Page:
Just about every wedding professional has participated in, or at least considered participating in a bridal show. Many vendors see success at these shows and continue to participate, but there are a few who continue to do them without really being able to quantify their effectiveness, while at the same time not having the most attractive booth, not having a strategy to really get the attention of the bride and not following up properly after the show.
The allure is obvious. Bridal shows are the one place where wedding vendors have the chance to engage with multiple brides, face-to-face. However let’s explore the reality of the bridal show dynamic.
Bridal show attendees are at all stages of the planning process. Some are not even engaged; others are there to win prizes. Most are in the early stages of wedding planning. Thus the vendors that are on the earlier rungs of the planning ladder like caterers, photographers, videographers, entertainment companies and bridal shops have a better chance of getting an immediate response than invitation businesses, limousine companies, florists, formal wear and travel agents. Wedding planners have a different challenge in that sometimes they have to convince the bride of the need for their service in the first place, and they have to do this amid all of these service providers the bride has access to at the show.
Many vendors who participate in these types of shows feel they can make some good connections with certain brides, but unless they have those brides they connect with fill out a separate form, it will be very difficult for the vendor to identify the stronger leads once the show is over. Brides experience sensory overload so the shelf life of rapport is vulnerable to dwindle.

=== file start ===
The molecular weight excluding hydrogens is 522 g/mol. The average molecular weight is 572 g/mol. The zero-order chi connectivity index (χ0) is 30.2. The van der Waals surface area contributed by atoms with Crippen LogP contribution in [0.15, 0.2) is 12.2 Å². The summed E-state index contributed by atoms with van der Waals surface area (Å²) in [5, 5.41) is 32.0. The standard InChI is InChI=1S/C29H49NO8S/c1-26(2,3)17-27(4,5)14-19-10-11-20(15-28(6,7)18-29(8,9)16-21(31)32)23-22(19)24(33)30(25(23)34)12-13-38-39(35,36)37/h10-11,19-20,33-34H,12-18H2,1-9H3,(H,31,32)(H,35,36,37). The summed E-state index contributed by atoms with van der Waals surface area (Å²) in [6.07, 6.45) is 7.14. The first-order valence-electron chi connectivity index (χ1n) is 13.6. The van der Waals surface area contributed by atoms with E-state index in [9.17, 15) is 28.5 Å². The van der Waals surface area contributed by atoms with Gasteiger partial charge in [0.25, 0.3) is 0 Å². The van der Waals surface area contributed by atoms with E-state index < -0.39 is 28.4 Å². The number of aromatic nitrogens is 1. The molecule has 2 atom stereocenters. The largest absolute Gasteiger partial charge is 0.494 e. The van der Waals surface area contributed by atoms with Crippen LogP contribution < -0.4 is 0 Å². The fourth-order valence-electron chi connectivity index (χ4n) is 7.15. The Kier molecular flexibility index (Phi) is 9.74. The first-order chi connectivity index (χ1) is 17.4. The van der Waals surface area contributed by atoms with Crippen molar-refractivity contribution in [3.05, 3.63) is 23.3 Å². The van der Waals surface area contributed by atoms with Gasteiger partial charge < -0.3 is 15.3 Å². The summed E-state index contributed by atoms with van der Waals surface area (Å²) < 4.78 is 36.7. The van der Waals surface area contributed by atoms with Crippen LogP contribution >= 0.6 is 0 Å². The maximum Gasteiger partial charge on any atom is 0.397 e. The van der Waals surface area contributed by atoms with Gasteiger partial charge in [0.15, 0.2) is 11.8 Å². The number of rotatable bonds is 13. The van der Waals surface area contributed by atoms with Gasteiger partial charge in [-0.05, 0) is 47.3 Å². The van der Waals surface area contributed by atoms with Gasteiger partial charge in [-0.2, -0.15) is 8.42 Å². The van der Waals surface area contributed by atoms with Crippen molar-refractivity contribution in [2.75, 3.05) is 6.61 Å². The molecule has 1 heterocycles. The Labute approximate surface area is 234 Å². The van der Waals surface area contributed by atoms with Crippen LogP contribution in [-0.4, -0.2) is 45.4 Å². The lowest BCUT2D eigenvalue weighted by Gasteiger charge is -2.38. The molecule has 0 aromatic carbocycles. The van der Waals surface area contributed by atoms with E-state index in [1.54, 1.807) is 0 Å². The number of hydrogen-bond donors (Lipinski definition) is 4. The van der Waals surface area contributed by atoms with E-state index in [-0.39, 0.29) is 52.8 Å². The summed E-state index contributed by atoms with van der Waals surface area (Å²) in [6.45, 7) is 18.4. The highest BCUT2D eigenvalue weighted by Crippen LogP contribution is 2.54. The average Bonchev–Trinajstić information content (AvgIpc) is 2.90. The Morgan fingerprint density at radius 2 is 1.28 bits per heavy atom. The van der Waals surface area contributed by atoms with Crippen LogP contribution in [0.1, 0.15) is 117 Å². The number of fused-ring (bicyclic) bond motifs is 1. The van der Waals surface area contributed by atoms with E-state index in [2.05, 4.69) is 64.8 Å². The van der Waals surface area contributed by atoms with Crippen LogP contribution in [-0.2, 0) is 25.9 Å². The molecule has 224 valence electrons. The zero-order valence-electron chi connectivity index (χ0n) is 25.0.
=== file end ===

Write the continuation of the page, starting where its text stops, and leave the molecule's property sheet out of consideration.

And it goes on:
The path to bridal show success is to not only have a great booth, but also have something memorable or something the bride can experience at your booth. For example at a photographer’s booth having a makeup artist doing a makeover and the photographer doing a before and after, or an entertainment company having a zany character. These are things that a business can use in the follow-up to remind the bride of her encounter at the booth. The main thing to understand is that if you do not follow-up with a consistent mixture of emailing, social media, direct mail or even telephone calls, you should not have great expectations of making the most of being at the show.
For those of you who have participated in a bridal show, what are some ways you have made your business stand out? Please share your success stories and comments below.